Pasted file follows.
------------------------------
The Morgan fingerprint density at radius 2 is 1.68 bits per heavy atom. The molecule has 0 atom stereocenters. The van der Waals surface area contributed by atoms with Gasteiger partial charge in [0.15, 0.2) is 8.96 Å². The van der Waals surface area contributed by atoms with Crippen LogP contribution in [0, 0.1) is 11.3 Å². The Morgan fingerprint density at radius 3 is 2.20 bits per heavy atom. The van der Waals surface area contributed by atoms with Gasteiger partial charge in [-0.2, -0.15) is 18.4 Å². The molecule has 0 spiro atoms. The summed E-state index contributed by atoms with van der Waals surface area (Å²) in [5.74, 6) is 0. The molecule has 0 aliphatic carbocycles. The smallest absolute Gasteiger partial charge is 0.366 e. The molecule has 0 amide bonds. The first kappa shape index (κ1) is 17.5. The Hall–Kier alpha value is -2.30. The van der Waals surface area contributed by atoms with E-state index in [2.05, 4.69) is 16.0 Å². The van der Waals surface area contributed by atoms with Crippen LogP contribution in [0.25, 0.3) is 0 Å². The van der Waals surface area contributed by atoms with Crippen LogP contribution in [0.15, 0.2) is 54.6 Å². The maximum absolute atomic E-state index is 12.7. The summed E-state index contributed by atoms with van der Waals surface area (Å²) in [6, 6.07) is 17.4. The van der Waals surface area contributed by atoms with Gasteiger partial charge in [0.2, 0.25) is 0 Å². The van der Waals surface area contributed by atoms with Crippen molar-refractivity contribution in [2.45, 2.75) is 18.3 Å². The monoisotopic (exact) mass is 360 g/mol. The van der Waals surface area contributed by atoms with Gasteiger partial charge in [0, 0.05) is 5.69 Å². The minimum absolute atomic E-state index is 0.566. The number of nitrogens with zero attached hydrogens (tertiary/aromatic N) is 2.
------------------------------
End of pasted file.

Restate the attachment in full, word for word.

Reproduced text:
The Morgan fingerprint density at radius 2 is 1.68 bits per heavy atom. The molecule has 0 atom stereocenters. The van der Waals surface area contributed by atoms with Gasteiger partial charge in [0.15, 0.2) is 8.96 Å². The van der Waals surface area contributed by atoms with Crippen LogP contribution in [0, 0.1) is 11.3 Å². The Morgan fingerprint density at radius 3 is 2.20 bits per heavy atom. The van der Waals surface area contributed by atoms with Gasteiger partial charge in [-0.2, -0.15) is 18.4 Å². The molecule has 0 spiro atoms. The summed E-state index contributed by atoms with van der Waals surface area (Å²) in [5.74, 6) is 0. The molecule has 0 aliphatic carbocycles. The smallest absolute Gasteiger partial charge is 0.366 e. The molecule has 0 amide bonds. The first kappa shape index (κ1) is 17.5. The Hall–Kier alpha value is -2.30. The van der Waals surface area contributed by atoms with E-state index in [2.05, 4.69) is 16.0 Å². The van der Waals surface area contributed by atoms with Crippen LogP contribution in [0.25, 0.3) is 0 Å². The van der Waals surface area contributed by atoms with Crippen LogP contribution in [0.15, 0.2) is 54.6 Å². The maximum absolute atomic E-state index is 12.7. The summed E-state index contributed by atoms with van der Waals surface area (Å²) in [6, 6.07) is 17.4. The van der Waals surface area contributed by atoms with Gasteiger partial charge in [0.2, 0.25) is 0 Å². The van der Waals surface area contributed by atoms with Crippen molar-refractivity contribution in [2.45, 2.75) is 18.3 Å². The monoisotopic (exact) mass is 360 g/mol. The van der Waals surface area contributed by atoms with Gasteiger partial charge in [0, 0.05) is 5.69 Å². The minimum absolute atomic E-state index is 0.566. The number of nitrogens with zero attached hydrogens (tertiary/aromatic N) is 2.